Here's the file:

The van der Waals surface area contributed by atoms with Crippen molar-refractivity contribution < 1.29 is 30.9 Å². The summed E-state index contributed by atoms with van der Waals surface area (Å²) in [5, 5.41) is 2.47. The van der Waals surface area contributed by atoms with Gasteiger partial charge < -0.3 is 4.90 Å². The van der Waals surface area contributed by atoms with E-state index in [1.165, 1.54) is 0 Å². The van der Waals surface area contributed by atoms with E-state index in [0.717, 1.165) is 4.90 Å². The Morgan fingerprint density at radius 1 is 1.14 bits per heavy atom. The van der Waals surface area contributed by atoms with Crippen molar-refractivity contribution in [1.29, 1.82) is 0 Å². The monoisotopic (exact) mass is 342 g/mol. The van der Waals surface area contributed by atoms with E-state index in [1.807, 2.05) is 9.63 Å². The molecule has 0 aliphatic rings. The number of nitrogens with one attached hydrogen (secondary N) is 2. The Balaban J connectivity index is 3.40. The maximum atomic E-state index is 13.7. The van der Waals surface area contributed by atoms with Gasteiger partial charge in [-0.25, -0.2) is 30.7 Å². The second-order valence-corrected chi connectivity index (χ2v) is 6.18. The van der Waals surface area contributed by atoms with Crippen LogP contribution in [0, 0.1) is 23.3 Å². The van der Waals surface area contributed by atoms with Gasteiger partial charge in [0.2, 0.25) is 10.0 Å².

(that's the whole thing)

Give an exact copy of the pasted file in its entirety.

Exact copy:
The van der Waals surface area contributed by atoms with Crippen molar-refractivity contribution < 1.29 is 30.9 Å². The summed E-state index contributed by atoms with van der Waals surface area (Å²) in [5, 5.41) is 2.47. The van der Waals surface area contributed by atoms with Gasteiger partial charge < -0.3 is 4.90 Å². The van der Waals surface area contributed by atoms with E-state index in [1.165, 1.54) is 0 Å². The van der Waals surface area contributed by atoms with E-state index in [0.717, 1.165) is 4.90 Å². The Morgan fingerprint density at radius 1 is 1.14 bits per heavy atom. The van der Waals surface area contributed by atoms with Crippen molar-refractivity contribution in [1.29, 1.82) is 0 Å². The monoisotopic (exact) mass is 342 g/mol. The van der Waals surface area contributed by atoms with E-state index in [1.807, 2.05) is 9.63 Å². The molecule has 0 aliphatic rings. The number of nitrogens with one attached hydrogen (secondary N) is 2. The Balaban J connectivity index is 3.40. The maximum atomic E-state index is 13.7. The van der Waals surface area contributed by atoms with Gasteiger partial charge in [-0.25, -0.2) is 30.7 Å². The second-order valence-corrected chi connectivity index (χ2v) is 6.18. The van der Waals surface area contributed by atoms with Crippen LogP contribution in [0, 0.1) is 23.3 Å². The van der Waals surface area contributed by atoms with Gasteiger partial charge in [0.2, 0.25) is 10.0 Å².